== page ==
header photo

Project Vision 21

Transforming lives, renewing minds, cocreating the future

Blog Search

Blog Archive


There are currently no blog comments.

It's time to leave behind our childhood, both personal and global

In the third paragraph of her story Transformation, Mary Shelley (author of Frankenstein and The Last Man) aptly describes a personal and social situation that, almost two centuries after its original publication in 1831, continues to affect us in our time: immaturity, both at a personal level and at a global level.

Shelley puts the following thought into the mouth of the narrator of the story: "Happy time! when to the young heart the narrow-bounded universe enchains our physical energies." According to Shelley, this happiness is because, at that crucial moment in life, that is, in our childhood, “innocence and happiness are united”.

After that childhood stage, when as adults we must assume the responsibilities of adulthood and, therefore, we must face life in the best possible way, that small world expands and, with that expansion, fears, problems, setbacks, anxieties, and pain arrive. And, in our time, loneliness and depression too.

Perhaps for this reason, many people prefer a narrow universe or, rather, their own narrow universe, to which they chain all their physical and psychological forces, considering themselves the kings and rulers of that ghost world that only exists in their imagination, "protecting" that world with extreme individualism and narcissism.

They are people whom Father Richard Rohr aptly describes in his highly commendable book Falling Upwards as incapable, for whatever reason, of reaching the "second half" of life, that is, of beginning to live as who they really are. and can become, and no longer based on the teachings, beliefs, doctrines, customs, and traditions imposed in childhood.

From very different perspectives and in very different contexts, both Shelley and Rohr pose a situation already analyzed in antiquity (Ovid, Apuleius) and in modern times (Kafka): the moment of transformation, of metamorphosis, inevitably arrives. Life flows, time passes and there is not a single moment in which we have not changed.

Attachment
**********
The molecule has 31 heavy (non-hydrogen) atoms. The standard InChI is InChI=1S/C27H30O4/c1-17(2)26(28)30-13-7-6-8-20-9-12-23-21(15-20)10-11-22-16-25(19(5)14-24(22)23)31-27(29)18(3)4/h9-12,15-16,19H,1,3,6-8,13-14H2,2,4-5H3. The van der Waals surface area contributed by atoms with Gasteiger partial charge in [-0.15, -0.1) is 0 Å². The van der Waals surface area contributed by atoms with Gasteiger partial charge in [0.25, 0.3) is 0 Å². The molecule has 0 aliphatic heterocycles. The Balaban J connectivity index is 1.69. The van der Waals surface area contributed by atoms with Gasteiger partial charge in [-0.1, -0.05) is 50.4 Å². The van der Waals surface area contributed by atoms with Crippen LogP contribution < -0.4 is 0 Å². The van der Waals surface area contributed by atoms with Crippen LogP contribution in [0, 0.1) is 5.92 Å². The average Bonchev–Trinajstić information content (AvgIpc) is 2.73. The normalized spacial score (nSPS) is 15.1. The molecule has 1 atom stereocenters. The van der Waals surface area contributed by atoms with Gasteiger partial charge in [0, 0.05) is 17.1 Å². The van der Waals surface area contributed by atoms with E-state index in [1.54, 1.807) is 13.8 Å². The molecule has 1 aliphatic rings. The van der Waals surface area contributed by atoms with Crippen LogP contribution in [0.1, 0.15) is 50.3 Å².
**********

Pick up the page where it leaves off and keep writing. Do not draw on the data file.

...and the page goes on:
But, although the transformation is inevitable, that does not mean that it is accepted. In fact, when the caterpillar begins its own metamorphosis, the caterpillar activates its antibodies as if it were fighting a disease. But the caterpillar is not sick, but only undergoing a normal and natural process of transformation into a butterfly.

We humans have our own way of rejecting transformation and refusing to accept metamorphosis. For example, we uncritically accept everything that we were taught in our childhood and consider it the only and definitive truth, thus excluding from our lives, minds, and hearts everything that agrees with that (supposed) “truth”.

In other words, we cling to a narrow universe, a small and dwarfed world, which is constantly getting smaller and smaller. That jacket that dressed us as a child has now become a straitjacket. That is why, as Shelley rightly points out, we unnecessarily live crazy and miserable lives.

In Ovid’s Metamorphosis, August becomes divine. In Apuleius’ book, the protagonist recovers his sanity. In Shelley’s book, he learns his lesson. In Kafka’s Metamorphosis (our time), he turns into an ugly insect. Please, draw your own conclusion. 

Go Back